The recommendation that New West join the Pilot is one I nominally support, but some good questions were raised around how enforcement works now, and how it will change if we enter the Pilot Program that could not be answered in the meeting, so we referred the decision here to allow more consultaiton with NWPD.

Response to Council Motion: Ensuring that ground level retail spaces in new developments prioritize community-supporting businesses and organizations
This is a follow-up to the discussion Council had regarding (ugh) dentist offices at retail grade. Staff are reporting back that they are prioritizing this component of the Retail Strategy, and will come back with some policy options in later June. There was a bit more instruction provided to staff from Council to not just report back on the Retail strategy components, but our planning and development policies and bylaws.

Response to Council Motion Regarding “Supporting Child Care Development Across the City”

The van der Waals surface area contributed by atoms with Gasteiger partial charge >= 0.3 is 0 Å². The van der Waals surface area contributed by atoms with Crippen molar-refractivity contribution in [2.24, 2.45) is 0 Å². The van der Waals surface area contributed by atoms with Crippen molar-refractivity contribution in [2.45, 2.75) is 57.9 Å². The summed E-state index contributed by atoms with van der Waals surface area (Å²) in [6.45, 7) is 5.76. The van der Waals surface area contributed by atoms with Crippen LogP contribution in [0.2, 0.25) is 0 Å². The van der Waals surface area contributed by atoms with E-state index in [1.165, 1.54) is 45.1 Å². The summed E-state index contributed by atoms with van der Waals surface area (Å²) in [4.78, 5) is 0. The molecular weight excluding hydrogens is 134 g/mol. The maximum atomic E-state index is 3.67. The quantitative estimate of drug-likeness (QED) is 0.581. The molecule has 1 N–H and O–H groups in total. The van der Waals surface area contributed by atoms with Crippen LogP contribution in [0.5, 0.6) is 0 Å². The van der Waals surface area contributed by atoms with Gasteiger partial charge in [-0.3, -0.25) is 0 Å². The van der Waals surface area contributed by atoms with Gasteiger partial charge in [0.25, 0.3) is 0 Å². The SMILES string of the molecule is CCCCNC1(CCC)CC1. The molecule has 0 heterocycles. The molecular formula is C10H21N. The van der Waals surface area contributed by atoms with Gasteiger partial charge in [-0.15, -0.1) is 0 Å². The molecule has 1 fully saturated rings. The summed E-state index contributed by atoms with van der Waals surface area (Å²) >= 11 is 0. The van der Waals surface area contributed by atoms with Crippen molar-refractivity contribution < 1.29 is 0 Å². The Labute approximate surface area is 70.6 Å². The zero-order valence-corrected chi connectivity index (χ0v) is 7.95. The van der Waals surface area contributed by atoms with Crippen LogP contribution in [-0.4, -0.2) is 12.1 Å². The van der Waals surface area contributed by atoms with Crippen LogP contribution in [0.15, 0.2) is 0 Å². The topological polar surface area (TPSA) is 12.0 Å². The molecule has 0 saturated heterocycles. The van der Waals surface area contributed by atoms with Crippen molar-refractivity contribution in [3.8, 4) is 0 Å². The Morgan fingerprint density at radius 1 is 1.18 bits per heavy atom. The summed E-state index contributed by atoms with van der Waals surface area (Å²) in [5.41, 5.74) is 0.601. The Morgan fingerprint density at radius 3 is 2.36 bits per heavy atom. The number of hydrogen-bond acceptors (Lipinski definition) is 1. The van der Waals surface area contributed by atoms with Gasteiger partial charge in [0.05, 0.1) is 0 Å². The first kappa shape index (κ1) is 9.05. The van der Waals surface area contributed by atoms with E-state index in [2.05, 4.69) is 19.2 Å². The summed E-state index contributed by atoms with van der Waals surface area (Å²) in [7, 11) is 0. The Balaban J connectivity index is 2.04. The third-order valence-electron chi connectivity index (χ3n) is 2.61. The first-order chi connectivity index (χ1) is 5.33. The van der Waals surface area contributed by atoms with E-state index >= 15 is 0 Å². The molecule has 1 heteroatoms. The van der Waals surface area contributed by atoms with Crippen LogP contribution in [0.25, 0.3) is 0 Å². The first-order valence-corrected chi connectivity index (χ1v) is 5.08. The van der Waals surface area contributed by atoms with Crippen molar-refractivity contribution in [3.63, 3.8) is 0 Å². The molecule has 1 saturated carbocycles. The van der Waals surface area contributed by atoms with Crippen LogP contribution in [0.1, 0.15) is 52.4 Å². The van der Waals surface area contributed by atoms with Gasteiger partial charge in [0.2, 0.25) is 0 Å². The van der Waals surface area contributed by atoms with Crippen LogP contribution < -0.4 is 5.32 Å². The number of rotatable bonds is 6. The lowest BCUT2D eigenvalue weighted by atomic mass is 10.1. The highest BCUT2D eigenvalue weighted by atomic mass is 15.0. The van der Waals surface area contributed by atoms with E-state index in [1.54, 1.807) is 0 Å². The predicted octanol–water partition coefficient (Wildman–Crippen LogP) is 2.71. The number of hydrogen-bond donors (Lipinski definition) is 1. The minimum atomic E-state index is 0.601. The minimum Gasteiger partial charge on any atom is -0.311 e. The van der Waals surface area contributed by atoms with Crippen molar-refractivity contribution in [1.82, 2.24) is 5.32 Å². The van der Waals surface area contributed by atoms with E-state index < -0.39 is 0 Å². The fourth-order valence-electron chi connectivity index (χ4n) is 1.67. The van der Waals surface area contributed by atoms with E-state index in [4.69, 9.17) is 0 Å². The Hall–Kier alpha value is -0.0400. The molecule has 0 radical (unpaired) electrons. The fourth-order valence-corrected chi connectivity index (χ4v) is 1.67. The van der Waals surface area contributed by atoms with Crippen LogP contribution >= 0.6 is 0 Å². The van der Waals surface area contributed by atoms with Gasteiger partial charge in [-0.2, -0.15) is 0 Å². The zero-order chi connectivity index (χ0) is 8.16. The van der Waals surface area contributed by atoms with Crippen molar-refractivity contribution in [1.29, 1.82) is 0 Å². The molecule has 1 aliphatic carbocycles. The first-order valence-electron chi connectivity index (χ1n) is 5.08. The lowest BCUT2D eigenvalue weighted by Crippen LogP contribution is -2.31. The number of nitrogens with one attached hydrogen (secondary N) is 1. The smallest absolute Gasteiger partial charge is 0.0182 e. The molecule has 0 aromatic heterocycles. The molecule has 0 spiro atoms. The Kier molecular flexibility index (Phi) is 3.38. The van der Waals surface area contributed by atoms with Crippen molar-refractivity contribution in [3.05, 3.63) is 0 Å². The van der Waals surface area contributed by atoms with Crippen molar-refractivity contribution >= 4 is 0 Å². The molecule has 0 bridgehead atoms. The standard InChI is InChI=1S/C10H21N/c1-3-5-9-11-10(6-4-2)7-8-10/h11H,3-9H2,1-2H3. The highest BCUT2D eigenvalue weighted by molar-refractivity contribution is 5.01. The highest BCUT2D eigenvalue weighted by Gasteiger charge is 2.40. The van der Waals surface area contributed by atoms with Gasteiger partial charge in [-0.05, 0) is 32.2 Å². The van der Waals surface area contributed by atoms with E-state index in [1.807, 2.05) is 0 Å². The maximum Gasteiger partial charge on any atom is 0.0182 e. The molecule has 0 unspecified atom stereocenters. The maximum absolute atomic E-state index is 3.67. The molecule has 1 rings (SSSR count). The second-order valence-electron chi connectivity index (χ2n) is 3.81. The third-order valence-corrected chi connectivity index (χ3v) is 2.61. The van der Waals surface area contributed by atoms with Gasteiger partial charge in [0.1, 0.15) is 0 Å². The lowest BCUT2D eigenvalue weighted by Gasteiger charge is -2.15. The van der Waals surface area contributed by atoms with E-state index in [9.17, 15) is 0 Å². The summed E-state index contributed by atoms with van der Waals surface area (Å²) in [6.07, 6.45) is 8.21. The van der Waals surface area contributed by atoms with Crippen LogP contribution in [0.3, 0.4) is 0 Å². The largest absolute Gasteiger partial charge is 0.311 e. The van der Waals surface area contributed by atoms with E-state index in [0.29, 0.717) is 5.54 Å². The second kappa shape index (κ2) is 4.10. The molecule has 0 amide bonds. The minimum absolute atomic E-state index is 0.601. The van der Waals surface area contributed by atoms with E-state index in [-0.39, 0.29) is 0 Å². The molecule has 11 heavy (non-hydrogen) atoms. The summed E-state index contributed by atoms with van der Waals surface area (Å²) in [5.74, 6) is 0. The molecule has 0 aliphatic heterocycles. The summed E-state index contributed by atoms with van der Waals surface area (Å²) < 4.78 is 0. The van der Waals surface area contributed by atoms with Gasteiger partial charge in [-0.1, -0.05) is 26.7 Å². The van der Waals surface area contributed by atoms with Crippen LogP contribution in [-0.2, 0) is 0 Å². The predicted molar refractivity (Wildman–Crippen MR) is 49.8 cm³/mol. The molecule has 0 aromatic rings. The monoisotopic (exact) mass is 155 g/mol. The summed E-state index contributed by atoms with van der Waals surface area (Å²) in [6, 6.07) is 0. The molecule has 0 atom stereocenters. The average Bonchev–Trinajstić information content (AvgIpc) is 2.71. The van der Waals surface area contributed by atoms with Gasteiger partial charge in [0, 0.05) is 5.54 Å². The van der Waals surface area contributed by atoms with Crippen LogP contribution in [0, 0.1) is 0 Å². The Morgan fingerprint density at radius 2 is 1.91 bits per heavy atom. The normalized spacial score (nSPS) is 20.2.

This is also a follow up to an earlier motion from Council asking about opportunities to expand the range of properties in the City where childcare will be permitted without rezoning. It is noted here that New Westminster is already a regional leader in childcare-supporting policy, and as a result has one of the highest levels of childcare availability per capita in the Metro region (34.4 per 100 children, compared to a regional average of 25). The last time we expanded childcare zoning was 2011, and a re-look seems timely, especially as we are the fastest growing Metro Vancouver City in the “having kids” demographic of 25-44 years old.

Staff are going to review permitted childcare spaces as they implement the new Provincial housing regulations, as the pretty substantial zoning rewrite resulting from that regulation is a great opportunity to get it right at the same time. There are, notably, some (provincial) building code barriers to larger childcare facilities in typical residential buildings, but we want to make sure there aren’t municipal barriers if people want to make that investment.

Rezoning: 88 Tenth Street (Columbia Square) – Introductory Report